Victoria firefighters battling more than blazes

Victoria firefighters battling more than blazes

History of the Victoria Fire Department.

By Tim Collins

Victoria’s fire department has come a long way from the early days of volunteer fire brigades of the 1860s, and it’s probably a very good thing.

By way of illustration, consider the cold night when Dr. Mathews’ building on Langley Street was engulfed in flames.Tiger Engine Company No. 2 (made up of Americans) arrived on the scene followed closely by the (primarily British) Deluge Engine Company No. 1. The two companies got into a disagreement about which of them should extinguish the flames — a disagreement that degenerated into fisticuffs. As the dispute raged on, so did the flames, and the building burnt to the ground.

Small wonder the volunteer companies gave way to a single, professional force of firefighters. Today that force has evolved into the proud, well-trained and equipped force of 123 men and women who staff the city’s three fire halls and two fire boats.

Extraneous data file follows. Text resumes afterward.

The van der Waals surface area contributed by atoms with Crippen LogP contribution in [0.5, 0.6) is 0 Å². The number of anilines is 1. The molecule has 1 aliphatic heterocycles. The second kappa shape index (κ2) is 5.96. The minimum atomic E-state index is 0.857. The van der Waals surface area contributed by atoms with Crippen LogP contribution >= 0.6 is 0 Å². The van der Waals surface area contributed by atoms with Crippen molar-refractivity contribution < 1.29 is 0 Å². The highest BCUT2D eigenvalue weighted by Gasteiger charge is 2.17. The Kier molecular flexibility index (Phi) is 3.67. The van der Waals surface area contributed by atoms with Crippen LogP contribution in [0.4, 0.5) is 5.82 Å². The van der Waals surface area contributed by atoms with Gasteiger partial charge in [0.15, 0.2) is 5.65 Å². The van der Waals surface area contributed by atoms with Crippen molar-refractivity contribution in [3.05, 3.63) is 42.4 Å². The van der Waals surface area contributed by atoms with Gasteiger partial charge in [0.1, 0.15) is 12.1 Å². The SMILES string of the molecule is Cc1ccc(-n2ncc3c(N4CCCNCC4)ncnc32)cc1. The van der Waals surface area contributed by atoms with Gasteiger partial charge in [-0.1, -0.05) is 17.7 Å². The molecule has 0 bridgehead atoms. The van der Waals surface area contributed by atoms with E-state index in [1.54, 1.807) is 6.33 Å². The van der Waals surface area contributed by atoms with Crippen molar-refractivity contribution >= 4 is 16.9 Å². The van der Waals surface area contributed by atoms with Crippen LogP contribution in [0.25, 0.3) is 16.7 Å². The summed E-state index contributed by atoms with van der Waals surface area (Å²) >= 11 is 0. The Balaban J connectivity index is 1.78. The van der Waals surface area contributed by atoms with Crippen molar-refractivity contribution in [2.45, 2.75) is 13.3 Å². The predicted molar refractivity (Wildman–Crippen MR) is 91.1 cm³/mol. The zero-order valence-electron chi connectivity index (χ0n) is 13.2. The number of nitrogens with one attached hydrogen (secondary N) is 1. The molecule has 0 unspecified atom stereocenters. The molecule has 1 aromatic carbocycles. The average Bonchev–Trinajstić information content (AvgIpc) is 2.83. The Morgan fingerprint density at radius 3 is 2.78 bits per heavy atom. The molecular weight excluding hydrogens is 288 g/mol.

The evolution of the department continues, however, as firefighters find themselves called upon to do more than fire suppression.

“Our scope of service seems to be ever increasing. We are called upon for medical emergencies, marine responses, environmental emergency response, public education, and a host of other services,” said Dan Atkinson, deputy chief of Victoria’s fire department.

Take the Hoarding Education and Action Team (HEAT) for example. It’s an initiative of a group of public agencies, including the Victoria Fire Department, which is frequently a first point of contact with those afflicted or impacted by hoarding. It was not an initiative envisioned when the department was founded, yet, with a greater appreciation of the issue, the fire department was called upon for support and guidance on the issue and now take a lead role.

The department also monitors the safety of mobile commercial cooking operations (food trucks), is involved in ensuring the integrity of underground residential oil tanks, and provides free home smoke alarm visits, amongst a host of other services.

“It’s certainly a challenge to meet all the demands of an increasingly diversified scope of service,” explained Atkinson.

Even the traditionally core service of fire suppression is evolving as Victoria changes, said Atkinson, citing the increasing number of high-rise buildings in the city and noting that fighting fires in a high-rise presents a completely different set of challenges than those presented by a residential fire.

“These may be new challenges, but I’m confident in our department’s ability to handle new situations and challenges. Our firefighters are a special breed of professionals, said Atkinson.

“They train constantly and are forever upgrading and refining their skills so that, when they’re needed, they operate as a seamless team. I’m proud to be a part of that team.”